Home Building a better world Wind Power Potential

Wind power is a fast-growing alternative energy used primarily for electricity generation, and according to the Energy Information Agency (EIA), wind is expected to show more growth than any other renewable except biomass.

In the U.S., wind produced about 2% of total electricity generation last year. Wind-generated electricity increased 30% between 2006 and 2007, and 51% between 2007 and 2008, more than any other renewable source, thanks to newly-constructed wind power plants. Renewable Portfolio Standards (RPS) had something to do with it, too. A number of states have RPS policies (also referred to as Renewable Electricity Standards or RES) to increase generation of electricity from renewable sources.

A national RPS has not yet made it through Congress. Urging action, the CEO of the American Wind Energy Association (AWEA) said in a press release on February 18, 2010, “…The wind resource is there, vast and inexhaustible, waiting for us. Meanwhile, the economy can’t wait, job creation can’t wait, and America can’t wait. We need Congress to act now and pass a comprehensive climate and energy bill that includes a strong national Renewable Electricity Standard.”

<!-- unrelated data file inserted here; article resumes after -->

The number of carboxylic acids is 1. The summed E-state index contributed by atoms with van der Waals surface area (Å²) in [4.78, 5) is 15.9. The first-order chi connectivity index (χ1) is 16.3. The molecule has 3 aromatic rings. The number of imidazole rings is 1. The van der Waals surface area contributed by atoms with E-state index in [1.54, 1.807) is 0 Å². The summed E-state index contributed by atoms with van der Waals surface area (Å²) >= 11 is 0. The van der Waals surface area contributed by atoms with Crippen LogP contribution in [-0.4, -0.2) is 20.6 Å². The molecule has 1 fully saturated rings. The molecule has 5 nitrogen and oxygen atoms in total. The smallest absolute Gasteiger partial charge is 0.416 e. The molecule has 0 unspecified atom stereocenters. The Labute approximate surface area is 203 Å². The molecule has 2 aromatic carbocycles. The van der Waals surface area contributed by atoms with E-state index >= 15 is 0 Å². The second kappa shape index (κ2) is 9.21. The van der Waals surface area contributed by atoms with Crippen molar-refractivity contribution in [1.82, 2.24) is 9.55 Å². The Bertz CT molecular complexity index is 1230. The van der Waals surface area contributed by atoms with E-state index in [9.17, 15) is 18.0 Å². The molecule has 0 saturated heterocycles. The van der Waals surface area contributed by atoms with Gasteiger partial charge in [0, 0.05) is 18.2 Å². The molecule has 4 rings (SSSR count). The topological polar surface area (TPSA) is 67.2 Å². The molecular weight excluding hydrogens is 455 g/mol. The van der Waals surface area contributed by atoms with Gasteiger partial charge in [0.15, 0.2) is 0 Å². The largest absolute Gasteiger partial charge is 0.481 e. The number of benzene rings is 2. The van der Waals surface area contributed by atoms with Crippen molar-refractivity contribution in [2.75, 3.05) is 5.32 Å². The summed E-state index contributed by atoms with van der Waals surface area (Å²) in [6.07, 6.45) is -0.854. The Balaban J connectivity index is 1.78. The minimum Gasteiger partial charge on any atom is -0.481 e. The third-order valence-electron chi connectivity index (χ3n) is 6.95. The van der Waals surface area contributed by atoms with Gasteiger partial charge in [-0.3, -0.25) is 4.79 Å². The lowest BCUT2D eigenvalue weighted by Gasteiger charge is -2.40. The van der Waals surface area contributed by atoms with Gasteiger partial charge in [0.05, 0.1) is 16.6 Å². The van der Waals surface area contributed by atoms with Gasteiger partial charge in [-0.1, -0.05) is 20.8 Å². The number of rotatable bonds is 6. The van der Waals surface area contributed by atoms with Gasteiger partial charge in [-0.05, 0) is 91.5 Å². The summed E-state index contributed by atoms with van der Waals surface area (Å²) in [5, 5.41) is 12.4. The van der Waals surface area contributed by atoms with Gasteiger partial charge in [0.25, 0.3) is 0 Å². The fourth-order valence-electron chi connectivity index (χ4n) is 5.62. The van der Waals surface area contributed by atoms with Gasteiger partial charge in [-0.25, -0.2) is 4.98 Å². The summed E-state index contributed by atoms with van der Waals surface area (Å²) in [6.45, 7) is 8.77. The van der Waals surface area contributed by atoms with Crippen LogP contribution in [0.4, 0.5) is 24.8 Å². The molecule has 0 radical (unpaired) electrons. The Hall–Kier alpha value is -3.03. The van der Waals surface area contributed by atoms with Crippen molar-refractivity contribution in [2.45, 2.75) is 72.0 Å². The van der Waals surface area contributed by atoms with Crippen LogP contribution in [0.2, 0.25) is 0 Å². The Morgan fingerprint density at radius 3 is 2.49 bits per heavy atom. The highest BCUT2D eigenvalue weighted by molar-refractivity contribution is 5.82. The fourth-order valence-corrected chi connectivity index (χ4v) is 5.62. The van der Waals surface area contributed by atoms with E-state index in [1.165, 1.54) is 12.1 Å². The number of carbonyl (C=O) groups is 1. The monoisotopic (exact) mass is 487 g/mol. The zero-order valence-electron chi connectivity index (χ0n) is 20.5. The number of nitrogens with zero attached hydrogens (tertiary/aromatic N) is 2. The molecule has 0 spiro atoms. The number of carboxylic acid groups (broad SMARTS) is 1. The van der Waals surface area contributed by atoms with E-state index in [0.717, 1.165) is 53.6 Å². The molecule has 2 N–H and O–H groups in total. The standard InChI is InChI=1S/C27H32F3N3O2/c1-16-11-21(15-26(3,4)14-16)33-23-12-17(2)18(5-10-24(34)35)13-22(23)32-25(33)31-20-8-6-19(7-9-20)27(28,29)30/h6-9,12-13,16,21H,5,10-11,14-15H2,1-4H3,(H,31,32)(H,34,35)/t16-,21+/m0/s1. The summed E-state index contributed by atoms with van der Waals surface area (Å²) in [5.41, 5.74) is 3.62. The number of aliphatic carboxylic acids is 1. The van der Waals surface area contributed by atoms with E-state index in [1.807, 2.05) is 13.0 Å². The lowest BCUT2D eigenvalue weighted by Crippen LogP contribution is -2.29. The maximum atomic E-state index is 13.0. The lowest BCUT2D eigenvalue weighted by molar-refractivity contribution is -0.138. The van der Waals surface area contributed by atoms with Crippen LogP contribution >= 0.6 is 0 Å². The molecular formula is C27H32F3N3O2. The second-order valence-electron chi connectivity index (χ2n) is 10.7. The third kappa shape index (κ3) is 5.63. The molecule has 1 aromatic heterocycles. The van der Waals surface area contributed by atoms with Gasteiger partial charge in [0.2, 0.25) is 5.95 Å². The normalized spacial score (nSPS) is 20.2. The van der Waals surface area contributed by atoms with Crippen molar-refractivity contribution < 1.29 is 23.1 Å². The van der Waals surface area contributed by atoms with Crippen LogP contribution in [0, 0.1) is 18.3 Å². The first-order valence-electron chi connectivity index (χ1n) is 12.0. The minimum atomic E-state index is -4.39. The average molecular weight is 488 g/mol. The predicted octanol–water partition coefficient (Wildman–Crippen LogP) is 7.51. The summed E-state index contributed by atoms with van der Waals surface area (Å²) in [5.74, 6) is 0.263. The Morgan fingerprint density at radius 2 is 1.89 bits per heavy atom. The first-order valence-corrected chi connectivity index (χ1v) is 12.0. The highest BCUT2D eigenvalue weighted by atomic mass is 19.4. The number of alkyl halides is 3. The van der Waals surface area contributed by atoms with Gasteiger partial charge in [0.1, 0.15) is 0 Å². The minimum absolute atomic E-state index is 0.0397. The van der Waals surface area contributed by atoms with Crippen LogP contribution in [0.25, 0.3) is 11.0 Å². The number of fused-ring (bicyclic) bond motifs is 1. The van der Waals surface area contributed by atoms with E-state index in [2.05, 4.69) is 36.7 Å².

Potential wind capacity is vast in the interior corridors of the nation, as well as from offshore winds. The National Renewable Energy Lab estimates that there is enough wind resources, if fully exploited, to power nine times the current electricity consumption. However, this will take investment into infrastructure, transmission lines and into equipment. Offshore wind generation may be more reliable (and closer to population centers) but it is twice as expensive as onshore wind generation. General Electric is by far the largest supplier of wind turbines in the U.S.

In 2009, the U.S. wind industry added nearly 10,000 megawatts of new capacity, equivalent to powering 2.4 million homes (or equal to electricity generated by three large power plants), says the AWEA. The top seven windiest states are Texas, Kansas, Montana, Nebraska, South Dakota, North Dakota and Iowa.



Source by Kathy Heshelow

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